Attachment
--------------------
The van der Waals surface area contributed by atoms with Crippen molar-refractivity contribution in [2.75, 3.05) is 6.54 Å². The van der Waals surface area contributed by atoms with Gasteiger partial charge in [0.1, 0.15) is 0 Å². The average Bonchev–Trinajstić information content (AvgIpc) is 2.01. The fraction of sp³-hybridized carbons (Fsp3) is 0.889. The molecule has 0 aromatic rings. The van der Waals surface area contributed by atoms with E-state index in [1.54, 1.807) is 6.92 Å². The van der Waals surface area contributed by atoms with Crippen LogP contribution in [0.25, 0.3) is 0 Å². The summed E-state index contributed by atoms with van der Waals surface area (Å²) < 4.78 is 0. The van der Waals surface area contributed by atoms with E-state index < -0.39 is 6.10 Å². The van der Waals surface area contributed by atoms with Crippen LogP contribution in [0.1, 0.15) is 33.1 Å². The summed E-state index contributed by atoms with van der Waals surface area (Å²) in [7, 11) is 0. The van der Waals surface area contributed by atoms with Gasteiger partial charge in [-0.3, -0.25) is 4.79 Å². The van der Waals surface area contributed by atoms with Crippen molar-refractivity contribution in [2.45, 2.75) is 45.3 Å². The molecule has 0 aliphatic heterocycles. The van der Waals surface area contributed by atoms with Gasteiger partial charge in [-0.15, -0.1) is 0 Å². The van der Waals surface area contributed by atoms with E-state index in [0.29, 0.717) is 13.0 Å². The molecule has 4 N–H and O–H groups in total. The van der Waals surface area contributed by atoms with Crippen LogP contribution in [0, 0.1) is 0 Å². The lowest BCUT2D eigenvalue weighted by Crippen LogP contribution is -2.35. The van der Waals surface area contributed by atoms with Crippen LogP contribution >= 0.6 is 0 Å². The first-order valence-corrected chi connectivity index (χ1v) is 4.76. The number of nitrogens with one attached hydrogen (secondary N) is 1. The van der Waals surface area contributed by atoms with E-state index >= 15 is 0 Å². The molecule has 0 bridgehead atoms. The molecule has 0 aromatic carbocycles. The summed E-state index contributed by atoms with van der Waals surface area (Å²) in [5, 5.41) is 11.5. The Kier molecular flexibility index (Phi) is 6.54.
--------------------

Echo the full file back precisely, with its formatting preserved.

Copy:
The van der Waals surface area contributed by atoms with Crippen molar-refractivity contribution in [2.75, 3.05) is 6.54 Å². The van der Waals surface area contributed by atoms with Gasteiger partial charge in [0.1, 0.15) is 0 Å². The average Bonchev–Trinajstić information content (AvgIpc) is 2.01. The fraction of sp³-hybridized carbons (Fsp3) is 0.889. The molecule has 0 aromatic rings. The van der Waals surface area contributed by atoms with E-state index in [1.54, 1.807) is 6.92 Å². The van der Waals surface area contributed by atoms with Crippen LogP contribution in [0.25, 0.3) is 0 Å². The summed E-state index contributed by atoms with van der Waals surface area (Å²) < 4.78 is 0. The van der Waals surface area contributed by atoms with E-state index < -0.39 is 6.10 Å². The van der Waals surface area contributed by atoms with Crippen LogP contribution in [0.1, 0.15) is 33.1 Å². The summed E-state index contributed by atoms with van der Waals surface area (Å²) in [7, 11) is 0. The van der Waals surface area contributed by atoms with Gasteiger partial charge in [-0.3, -0.25) is 4.79 Å². The van der Waals surface area contributed by atoms with Crippen molar-refractivity contribution in [2.45, 2.75) is 45.3 Å². The molecule has 0 aliphatic heterocycles. The van der Waals surface area contributed by atoms with Gasteiger partial charge in [-0.15, -0.1) is 0 Å². The van der Waals surface area contributed by atoms with E-state index in [0.29, 0.717) is 13.0 Å². The molecule has 4 N–H and O–H groups in total. The van der Waals surface area contributed by atoms with Crippen LogP contribution in [0, 0.1) is 0 Å². The lowest BCUT2D eigenvalue weighted by Crippen LogP contribution is -2.35. The van der Waals surface area contributed by atoms with Crippen LogP contribution >= 0.6 is 0 Å². The first-order valence-corrected chi connectivity index (χ1v) is 4.76. The number of nitrogens with one attached hydrogen (secondary N) is 1. The van der Waals surface area contributed by atoms with E-state index >= 15 is 0 Å². The molecule has 0 bridgehead atoms. The molecule has 0 aromatic carbocycles. The summed E-state index contributed by atoms with van der Waals surface area (Å²) in [5, 5.41) is 11.5. The Kier molecular flexibility index (Phi) is 6.54.